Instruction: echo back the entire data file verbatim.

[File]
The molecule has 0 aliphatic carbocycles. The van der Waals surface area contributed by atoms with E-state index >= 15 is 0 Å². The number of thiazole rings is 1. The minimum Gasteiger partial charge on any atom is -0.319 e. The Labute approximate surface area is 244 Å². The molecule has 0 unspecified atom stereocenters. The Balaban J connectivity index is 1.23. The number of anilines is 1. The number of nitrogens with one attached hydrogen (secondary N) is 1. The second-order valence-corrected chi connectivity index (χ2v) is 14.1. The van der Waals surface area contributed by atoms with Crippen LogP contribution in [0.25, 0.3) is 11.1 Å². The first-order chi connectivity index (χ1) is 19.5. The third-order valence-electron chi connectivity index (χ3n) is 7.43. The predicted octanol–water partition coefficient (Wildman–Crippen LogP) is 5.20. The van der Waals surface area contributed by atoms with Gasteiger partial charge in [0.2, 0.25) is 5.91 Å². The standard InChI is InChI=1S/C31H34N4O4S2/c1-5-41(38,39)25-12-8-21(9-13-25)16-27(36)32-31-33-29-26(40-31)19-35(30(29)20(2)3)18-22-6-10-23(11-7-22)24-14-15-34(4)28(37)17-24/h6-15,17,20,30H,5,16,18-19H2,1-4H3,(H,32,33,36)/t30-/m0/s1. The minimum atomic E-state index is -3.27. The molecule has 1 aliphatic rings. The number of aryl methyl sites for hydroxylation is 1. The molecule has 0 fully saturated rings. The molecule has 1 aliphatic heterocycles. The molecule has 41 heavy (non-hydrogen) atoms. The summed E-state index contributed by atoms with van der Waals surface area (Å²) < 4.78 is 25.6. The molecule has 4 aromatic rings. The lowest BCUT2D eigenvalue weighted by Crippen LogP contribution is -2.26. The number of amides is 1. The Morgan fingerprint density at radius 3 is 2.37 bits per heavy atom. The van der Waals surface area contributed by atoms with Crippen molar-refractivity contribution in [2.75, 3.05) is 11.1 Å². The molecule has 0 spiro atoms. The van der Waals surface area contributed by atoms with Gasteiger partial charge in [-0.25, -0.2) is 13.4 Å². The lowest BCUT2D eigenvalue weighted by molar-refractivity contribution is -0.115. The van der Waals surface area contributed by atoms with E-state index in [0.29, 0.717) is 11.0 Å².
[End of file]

The molecule has 0 aliphatic carbocycles. The van der Waals surface area contributed by atoms with E-state index >= 15 is 0 Å². The number of thiazole rings is 1. The minimum Gasteiger partial charge on any atom is -0.319 e. The Labute approximate surface area is 244 Å². The molecule has 0 unspecified atom stereocenters. The Balaban J connectivity index is 1.23. The number of anilines is 1. The number of nitrogens with one attached hydrogen (secondary N) is 1. The second-order valence-corrected chi connectivity index (χ2v) is 14.1. The van der Waals surface area contributed by atoms with Crippen LogP contribution in [0.25, 0.3) is 11.1 Å². The first-order chi connectivity index (χ1) is 19.5. The third-order valence-electron chi connectivity index (χ3n) is 7.43. The predicted octanol–water partition coefficient (Wildman–Crippen LogP) is 5.20. The van der Waals surface area contributed by atoms with Gasteiger partial charge in [0.2, 0.25) is 5.91 Å². The standard InChI is InChI=1S/C31H34N4O4S2/c1-5-41(38,39)25-12-8-21(9-13-25)16-27(36)32-31-33-29-26(40-31)19-35(30(29)20(2)3)18-22-6-10-23(11-7-22)24-14-15-34(4)28(37)17-24/h6-15,17,20,30H,5,16,18-19H2,1-4H3,(H,32,33,36)/t30-/m0/s1. The minimum atomic E-state index is -3.27. The molecule has 1 aliphatic rings. The number of aryl methyl sites for hydroxylation is 1. The molecule has 0 fully saturated rings. The molecule has 1 aliphatic heterocycles. The molecule has 41 heavy (non-hydrogen) atoms. The summed E-state index contributed by atoms with van der Waals surface area (Å²) < 4.78 is 25.6. The molecule has 4 aromatic rings. The lowest BCUT2D eigenvalue weighted by Crippen LogP contribution is -2.26. The number of amides is 1. The Morgan fingerprint density at radius 3 is 2.37 bits per heavy atom. The van der Waals surface area contributed by atoms with Crippen molar-refractivity contribution in [2.75, 3.05) is 11.1 Å². The molecule has 0 spiro atoms. The van der Waals surface area contributed by atoms with Gasteiger partial charge in [-0.25, -0.2) is 13.4 Å². The lowest BCUT2D eigenvalue weighted by molar-refractivity contribution is -0.115. The van der Waals surface area contributed by atoms with E-state index in [0.29, 0.717) is 11.0 Å².